Forget Nickelodeon and TGIF (remember that, my fellow Xennials?) — YouTube is the modern tween’s go-to platform for video content. But with so many channels, it’s hard to know what’s appropriate for your kid. What are the best YouTube channels for kids today?
We’ve rounded up four YouTubers popular with tweens and reviewed both their content and their offscreen behavior. Use this information to help you make an informed decision for your family.
MrBeast (@Mrbeast) is widely credited with pioneering a genre of YouTube videos featuring expensive stunts and has the most subscribers of any individual account on YouTube.
MrBeast has worked hard to build his image as a “nice guy,” and his videos often involve gifting large sums of money. He’s also a very active philanthropist, donating hundreds of thousands of dollars earned in brand deals.
While MrBeast’s recent videos are clean, he’s come under fire for using homophobic slurs in the past on Twitter and making homophobic jokes in some of his older YouTube videos.
Approach with caution
MrBeast’s offensive content has been deleted, and what remains is appropriate for younger audiences. But we can’t in good conscience recommend a homophobic creator. The reason we’re using an at-your-own-discretion ranking is our belief in the capacity for change.
The content in question is from when MrBeast was quite a bit younger. He’s since spoken about the homophobia he learned growing up and his efforts to break away from that. More recently, he’s been outspoken against transphobia. Whether it’s genuine growth or an attempt to save his brand remains to be seen.
If you let your tween watch his channel, it’s worth keeping a close eye on the content they consume and having a conversation about the controversies.
Jojo Siwa is a former Dance Moms star known for her dance, music, and lifestyle videos. Although Siwa's popularity grew on YouTube, in more recent years, she has switched to sharing content on TikTok, Instagram, and other social media platforms.
An outspoken member of the LGBTQ+ community, Siwa recently competed on Dancing with the Stars in the show’s first ever same-sex dancing partnership. Her videos are fun, wholesome, and appropriate for kids of all ages.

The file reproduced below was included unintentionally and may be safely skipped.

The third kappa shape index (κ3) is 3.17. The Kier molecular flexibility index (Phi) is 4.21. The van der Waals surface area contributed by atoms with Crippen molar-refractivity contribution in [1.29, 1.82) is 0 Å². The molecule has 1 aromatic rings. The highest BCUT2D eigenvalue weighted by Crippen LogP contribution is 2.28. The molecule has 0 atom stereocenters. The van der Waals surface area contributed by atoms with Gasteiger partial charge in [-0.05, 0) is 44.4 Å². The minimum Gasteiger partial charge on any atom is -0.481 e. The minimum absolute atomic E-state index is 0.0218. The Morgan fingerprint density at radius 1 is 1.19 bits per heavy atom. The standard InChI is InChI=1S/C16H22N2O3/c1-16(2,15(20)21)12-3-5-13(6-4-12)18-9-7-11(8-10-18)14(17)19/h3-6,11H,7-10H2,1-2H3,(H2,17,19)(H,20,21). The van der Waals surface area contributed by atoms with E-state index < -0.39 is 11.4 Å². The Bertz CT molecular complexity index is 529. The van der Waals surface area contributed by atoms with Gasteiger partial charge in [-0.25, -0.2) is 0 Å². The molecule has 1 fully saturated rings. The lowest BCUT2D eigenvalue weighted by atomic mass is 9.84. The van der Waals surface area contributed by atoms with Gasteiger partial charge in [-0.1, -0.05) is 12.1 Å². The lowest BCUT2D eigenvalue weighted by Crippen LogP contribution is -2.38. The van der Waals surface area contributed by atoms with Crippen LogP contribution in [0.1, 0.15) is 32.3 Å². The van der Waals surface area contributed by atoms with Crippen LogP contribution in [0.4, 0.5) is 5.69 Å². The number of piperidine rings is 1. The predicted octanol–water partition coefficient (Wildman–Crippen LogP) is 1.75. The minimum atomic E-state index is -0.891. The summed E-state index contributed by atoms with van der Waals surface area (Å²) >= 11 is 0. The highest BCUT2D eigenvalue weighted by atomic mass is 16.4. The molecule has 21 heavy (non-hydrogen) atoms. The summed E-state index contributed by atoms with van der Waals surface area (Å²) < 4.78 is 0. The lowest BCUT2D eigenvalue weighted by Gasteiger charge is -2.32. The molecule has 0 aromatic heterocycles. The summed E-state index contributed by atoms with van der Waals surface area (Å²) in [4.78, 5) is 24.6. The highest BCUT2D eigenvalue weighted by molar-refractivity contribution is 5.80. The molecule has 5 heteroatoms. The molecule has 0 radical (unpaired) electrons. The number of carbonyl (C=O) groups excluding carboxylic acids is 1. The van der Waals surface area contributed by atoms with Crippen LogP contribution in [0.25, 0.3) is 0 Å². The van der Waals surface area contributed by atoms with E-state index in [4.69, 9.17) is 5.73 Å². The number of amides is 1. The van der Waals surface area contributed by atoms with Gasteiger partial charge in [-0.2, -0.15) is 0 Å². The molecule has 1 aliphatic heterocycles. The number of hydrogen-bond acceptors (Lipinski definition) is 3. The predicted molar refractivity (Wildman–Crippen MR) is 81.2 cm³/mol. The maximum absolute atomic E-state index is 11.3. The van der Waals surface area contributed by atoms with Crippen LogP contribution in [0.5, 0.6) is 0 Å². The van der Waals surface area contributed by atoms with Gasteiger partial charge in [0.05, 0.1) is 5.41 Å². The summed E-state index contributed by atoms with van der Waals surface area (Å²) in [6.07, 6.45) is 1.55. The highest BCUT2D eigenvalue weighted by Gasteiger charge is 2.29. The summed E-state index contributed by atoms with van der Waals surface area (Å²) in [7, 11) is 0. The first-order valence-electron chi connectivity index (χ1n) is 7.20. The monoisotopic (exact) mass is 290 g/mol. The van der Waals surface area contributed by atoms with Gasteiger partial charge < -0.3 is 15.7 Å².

Siwa’s been linked to a few questionable products over the years, including a board game featuring inappropriate content for younger fans and makeup that was found to contain asbestos. To her credit, Siwa responded promptly and the products in question were pulled.
Siwa’s online presence is vibrant and fun, and she’s a solid role model, particularly for girls and LGBTQ+ kiddos. Some of her content can cross the line into inappropriate territory, so parents should be prepared to discuss sensitive topics with their kids. Also, be mindful when purchasing her branded products.
Sings' wacky videos can be genuinely funny. It might be counterintuitive, but it takes a lot of talent to perform this badly.
Ballinger has recently been embroiled in multiple controversies, including a (possible) blackface incident, allegations of racism by a former employee, and accusations of inappropriate communication with underage fans.
While most of the controversy and alleged bad behavior has happened off her YouTube channel, the drama has affected Ballinger's public persona (and TikTok comments). And, if the allegations are true, Ballinger is far from a good role model for tweens. She is currently on a social media hiatus, but if she returns, it’s wise to keep your kiddo away from her channels — at least until the details become clearer.
It’s impossible to do a YouTube roundup without mentioning PewDiePie (@Pewdiepie), a wildly popular gamer who has reigned as one of the top Youtubers for more than a decade.
PewDiePie is known for his upbeat personality and unique takes. He’s not afraid to poke fun at himself, teaching viewers to not take themselves too seriously. Offscreen, PewDiePie has used his fame to raise millions of dollars for the World Wildlife Fund.
In addition to being caught in too many controversies to name, including anti-semetic posts, PewDiePie’s content is known for crude humor and adult language. He also plays games on his channel that feature violence, horror, and sexualized characters.
Aside from the controversies, PewDiePie’s channel is decidedly not tween friendly. Common Sense Media suggests it’s appropriate for kids ages 16+, but even then, we advise approaching it with caution and watching the channel yourself before giving it the okay. If you do let your teenagers watch it, it’s worth a conversation about why some of his content and remarks are not okay.
This is only a snapshot of the internet personalities your tween might follow online. Oftentimes, a YouTuber's presence extends to include other channels — so, your child may follow PewDiePie on YouTube and Twitch, and Jojo Siwa on TikTok. If your child follows an internet personality, it's a good idea to understand what that person posts. You can use a parental monitoring tool like BrightCanary to see what your child consumes on YouTube and social media.
Parents, have regular check-ins with your child about internet personalities. They can be a force for good (and entertainment), but they can also expose your child to sensitive, inappropriate topics they may not be ready to handle on their own. Talk to your child about how their content makes them feel, how much time they spend with their favorite influencers, and what to do if they become over-attached.